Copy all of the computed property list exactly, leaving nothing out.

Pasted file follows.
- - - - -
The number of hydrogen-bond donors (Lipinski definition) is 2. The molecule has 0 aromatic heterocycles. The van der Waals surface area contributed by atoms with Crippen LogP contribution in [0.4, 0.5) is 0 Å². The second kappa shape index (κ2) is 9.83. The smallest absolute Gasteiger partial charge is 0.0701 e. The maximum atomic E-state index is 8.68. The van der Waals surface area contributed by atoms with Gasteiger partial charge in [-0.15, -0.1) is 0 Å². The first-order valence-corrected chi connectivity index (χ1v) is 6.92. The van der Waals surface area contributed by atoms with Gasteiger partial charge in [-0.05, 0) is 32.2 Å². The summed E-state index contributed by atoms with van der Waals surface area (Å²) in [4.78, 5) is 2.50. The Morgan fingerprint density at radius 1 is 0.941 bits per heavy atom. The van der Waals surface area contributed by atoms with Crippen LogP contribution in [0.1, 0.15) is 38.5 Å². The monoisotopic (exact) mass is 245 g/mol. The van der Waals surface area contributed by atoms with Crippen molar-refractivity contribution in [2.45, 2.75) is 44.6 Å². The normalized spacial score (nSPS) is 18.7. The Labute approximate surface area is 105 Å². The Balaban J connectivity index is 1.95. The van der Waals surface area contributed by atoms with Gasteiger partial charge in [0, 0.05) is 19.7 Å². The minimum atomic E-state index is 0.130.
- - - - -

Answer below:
The number of hydrogen-bond donors (Lipinski definition) is 2. The molecule has 0 aromatic heterocycles. The van der Waals surface area contributed by atoms with Crippen LogP contribution in [0.4, 0.5) is 0 Å². The second kappa shape index (κ2) is 9.83. The smallest absolute Gasteiger partial charge is 0.0701 e. The maximum atomic E-state index is 8.68. The van der Waals surface area contributed by atoms with Gasteiger partial charge in [-0.15, -0.1) is 0 Å². The first-order valence-corrected chi connectivity index (χ1v) is 6.92. The van der Waals surface area contributed by atoms with Gasteiger partial charge in [-0.05, 0) is 32.2 Å². The summed E-state index contributed by atoms with van der Waals surface area (Å²) in [4.78, 5) is 2.50. The Morgan fingerprint density at radius 1 is 0.941 bits per heavy atom. The van der Waals surface area contributed by atoms with Crippen LogP contribution in [0.1, 0.15) is 38.5 Å². The monoisotopic (exact) mass is 245 g/mol. The van der Waals surface area contributed by atoms with Crippen molar-refractivity contribution in [2.45, 2.75) is 44.6 Å². The normalized spacial score (nSPS) is 18.7. The Labute approximate surface area is 105 Å². The Balaban J connectivity index is 1.95. The van der Waals surface area contributed by atoms with Gasteiger partial charge in [0, 0.05) is 19.7 Å². The minimum atomic E-state index is 0.130.